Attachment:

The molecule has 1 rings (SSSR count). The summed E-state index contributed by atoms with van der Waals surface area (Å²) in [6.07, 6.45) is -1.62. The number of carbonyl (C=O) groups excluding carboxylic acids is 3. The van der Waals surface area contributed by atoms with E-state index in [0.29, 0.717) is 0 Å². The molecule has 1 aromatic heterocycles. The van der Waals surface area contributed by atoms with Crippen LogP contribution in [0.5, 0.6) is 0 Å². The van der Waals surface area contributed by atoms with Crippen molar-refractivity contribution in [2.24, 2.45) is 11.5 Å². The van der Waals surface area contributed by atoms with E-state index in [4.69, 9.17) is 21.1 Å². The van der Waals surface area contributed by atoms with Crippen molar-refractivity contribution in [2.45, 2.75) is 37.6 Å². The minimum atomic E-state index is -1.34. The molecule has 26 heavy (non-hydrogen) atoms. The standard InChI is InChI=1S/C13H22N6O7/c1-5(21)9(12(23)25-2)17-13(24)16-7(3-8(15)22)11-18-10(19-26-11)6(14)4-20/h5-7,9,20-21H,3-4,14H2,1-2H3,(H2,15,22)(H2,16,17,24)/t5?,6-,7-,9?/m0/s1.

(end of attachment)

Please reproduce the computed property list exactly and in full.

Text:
The molecule has 1 rings (SSSR count). The summed E-state index contributed by atoms with van der Waals surface area (Å²) in [6.07, 6.45) is -1.62. The number of carbonyl (C=O) groups excluding carboxylic acids is 3. The van der Waals surface area contributed by atoms with E-state index in [0.29, 0.717) is 0 Å². The molecule has 1 aromatic heterocycles. The van der Waals surface area contributed by atoms with Crippen LogP contribution in [0.5, 0.6) is 0 Å². The van der Waals surface area contributed by atoms with Crippen molar-refractivity contribution in [2.24, 2.45) is 11.5 Å². The van der Waals surface area contributed by atoms with E-state index in [4.69, 9.17) is 21.1 Å². The van der Waals surface area contributed by atoms with Crippen molar-refractivity contribution in [2.45, 2.75) is 37.6 Å². The minimum atomic E-state index is -1.34. The molecule has 26 heavy (non-hydrogen) atoms. The standard InChI is InChI=1S/C13H22N6O7/c1-5(21)9(12(23)25-2)17-13(24)16-7(3-8(15)22)11-18-10(19-26-11)6(14)4-20/h5-7,9,20-21H,3-4,14H2,1-2H3,(H2,15,22)(H2,16,17,24)/t5?,6-,7-,9?/m0/s1.